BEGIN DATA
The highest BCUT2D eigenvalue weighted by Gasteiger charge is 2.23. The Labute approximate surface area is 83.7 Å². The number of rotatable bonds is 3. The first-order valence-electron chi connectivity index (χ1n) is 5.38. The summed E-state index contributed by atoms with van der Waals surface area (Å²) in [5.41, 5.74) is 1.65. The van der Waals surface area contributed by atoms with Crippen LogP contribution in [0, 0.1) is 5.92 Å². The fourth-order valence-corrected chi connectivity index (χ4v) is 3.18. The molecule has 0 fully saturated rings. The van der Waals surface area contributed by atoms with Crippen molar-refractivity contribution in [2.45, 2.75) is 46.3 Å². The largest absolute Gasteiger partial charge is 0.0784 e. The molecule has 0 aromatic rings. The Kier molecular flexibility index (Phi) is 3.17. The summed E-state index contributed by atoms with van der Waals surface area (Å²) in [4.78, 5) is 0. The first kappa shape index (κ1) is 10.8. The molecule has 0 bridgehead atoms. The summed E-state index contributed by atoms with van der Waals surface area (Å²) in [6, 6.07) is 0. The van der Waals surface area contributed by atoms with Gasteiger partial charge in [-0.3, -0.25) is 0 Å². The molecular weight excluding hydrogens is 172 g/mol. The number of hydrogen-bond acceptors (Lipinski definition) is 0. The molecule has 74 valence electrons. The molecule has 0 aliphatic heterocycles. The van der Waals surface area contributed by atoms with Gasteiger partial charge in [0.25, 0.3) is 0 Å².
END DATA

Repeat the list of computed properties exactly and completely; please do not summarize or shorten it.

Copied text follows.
The highest BCUT2D eigenvalue weighted by Gasteiger charge is 2.23. The Labute approximate surface area is 83.7 Å². The number of rotatable bonds is 3. The first-order valence-electron chi connectivity index (χ1n) is 5.38. The summed E-state index contributed by atoms with van der Waals surface area (Å²) in [5.41, 5.74) is 1.65. The van der Waals surface area contributed by atoms with Crippen LogP contribution in [0, 0.1) is 5.92 Å². The fourth-order valence-corrected chi connectivity index (χ4v) is 3.18. The molecule has 0 fully saturated rings. The van der Waals surface area contributed by atoms with Crippen molar-refractivity contribution in [2.45, 2.75) is 46.3 Å². The largest absolute Gasteiger partial charge is 0.0784 e. The molecule has 0 aromatic rings. The Kier molecular flexibility index (Phi) is 3.17. The summed E-state index contributed by atoms with van der Waals surface area (Å²) in [4.78, 5) is 0. The first kappa shape index (κ1) is 10.8. The molecule has 0 bridgehead atoms. The summed E-state index contributed by atoms with van der Waals surface area (Å²) in [6, 6.07) is 0. The van der Waals surface area contributed by atoms with Gasteiger partial charge in [-0.3, -0.25) is 0 Å². The molecular weight excluding hydrogens is 172 g/mol. The number of hydrogen-bond acceptors (Lipinski definition) is 0. The molecule has 74 valence electrons. The molecule has 0 aliphatic heterocycles. The van der Waals surface area contributed by atoms with Gasteiger partial charge in [0.25, 0.3) is 0 Å².